Amsterdam in pieces: why Dutch voters rejected politics as usual

” North Amsterdam a totally different political landscape. People voted to be heard”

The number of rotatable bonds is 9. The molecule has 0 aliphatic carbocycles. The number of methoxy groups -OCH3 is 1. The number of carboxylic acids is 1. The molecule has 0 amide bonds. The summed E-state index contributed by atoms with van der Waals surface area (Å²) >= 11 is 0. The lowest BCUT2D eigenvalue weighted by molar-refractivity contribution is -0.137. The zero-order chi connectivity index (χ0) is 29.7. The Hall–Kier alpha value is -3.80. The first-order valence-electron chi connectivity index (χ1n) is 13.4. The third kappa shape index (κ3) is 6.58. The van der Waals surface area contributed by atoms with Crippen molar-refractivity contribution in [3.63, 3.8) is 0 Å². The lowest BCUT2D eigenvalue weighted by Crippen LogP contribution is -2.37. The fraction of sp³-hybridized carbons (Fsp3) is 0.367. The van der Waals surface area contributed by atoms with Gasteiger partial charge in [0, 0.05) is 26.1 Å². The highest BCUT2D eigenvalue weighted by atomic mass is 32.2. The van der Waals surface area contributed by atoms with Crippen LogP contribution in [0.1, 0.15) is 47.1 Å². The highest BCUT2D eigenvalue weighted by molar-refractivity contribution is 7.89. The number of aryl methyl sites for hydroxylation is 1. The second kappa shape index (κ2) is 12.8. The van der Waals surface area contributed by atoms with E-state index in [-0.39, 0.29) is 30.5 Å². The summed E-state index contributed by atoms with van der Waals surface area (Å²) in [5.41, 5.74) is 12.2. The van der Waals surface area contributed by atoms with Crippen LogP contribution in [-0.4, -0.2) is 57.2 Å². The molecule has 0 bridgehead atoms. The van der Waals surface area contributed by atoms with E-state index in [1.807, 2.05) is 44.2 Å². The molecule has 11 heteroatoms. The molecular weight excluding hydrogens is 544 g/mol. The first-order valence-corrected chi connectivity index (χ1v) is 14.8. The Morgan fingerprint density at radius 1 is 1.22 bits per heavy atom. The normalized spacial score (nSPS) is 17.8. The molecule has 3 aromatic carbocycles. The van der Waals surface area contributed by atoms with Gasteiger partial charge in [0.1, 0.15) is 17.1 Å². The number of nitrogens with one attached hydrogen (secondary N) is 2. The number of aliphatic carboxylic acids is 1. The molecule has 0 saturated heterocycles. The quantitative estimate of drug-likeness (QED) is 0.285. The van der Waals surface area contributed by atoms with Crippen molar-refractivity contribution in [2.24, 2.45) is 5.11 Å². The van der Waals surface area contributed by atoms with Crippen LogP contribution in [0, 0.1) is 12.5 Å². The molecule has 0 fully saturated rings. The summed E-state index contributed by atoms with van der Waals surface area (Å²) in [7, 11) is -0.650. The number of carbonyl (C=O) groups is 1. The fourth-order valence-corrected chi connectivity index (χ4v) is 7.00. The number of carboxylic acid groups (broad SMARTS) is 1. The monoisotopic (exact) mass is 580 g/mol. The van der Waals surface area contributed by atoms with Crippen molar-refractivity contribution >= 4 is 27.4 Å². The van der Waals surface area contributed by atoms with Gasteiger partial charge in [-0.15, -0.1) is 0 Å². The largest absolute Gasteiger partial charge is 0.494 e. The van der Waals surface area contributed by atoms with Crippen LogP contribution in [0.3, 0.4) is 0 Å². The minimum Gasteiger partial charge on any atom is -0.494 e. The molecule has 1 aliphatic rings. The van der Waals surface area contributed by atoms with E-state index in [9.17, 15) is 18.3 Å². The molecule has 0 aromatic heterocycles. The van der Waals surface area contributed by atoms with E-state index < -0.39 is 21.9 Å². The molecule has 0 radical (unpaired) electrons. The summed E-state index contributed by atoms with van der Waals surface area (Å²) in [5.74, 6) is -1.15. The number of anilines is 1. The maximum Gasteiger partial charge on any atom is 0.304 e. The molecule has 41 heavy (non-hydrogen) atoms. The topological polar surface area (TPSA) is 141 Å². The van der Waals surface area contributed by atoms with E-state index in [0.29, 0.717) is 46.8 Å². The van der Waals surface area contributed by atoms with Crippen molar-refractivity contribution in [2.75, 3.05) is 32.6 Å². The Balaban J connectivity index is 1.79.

Alphons Muurlink, an otherwise modest man, could not conceal his pride as he showed off the tidy brick houses a short walk from the water’s edge in North Amsterdam.They were built under the Labour government in 1926 to house workers who had come to this aloof and cut-off part of the city, many to work in the shipyards. And they were still standing.This was not by accident. Even North Amsterdam is now succumbing to the gentrification and building boom that has overtaken the rest of the city. A cafe and ferry terminal stand on the ground where locals once hanged criminals as a warning to newcomers from the mainland. Next year, a new metro stop will formally link the borough to the rest of the city.As more affluent residents flooded in, there was a plan to demolish the old houses. But Mr Muurlink, the Labour party’s leader on the local council, helped defeat it.

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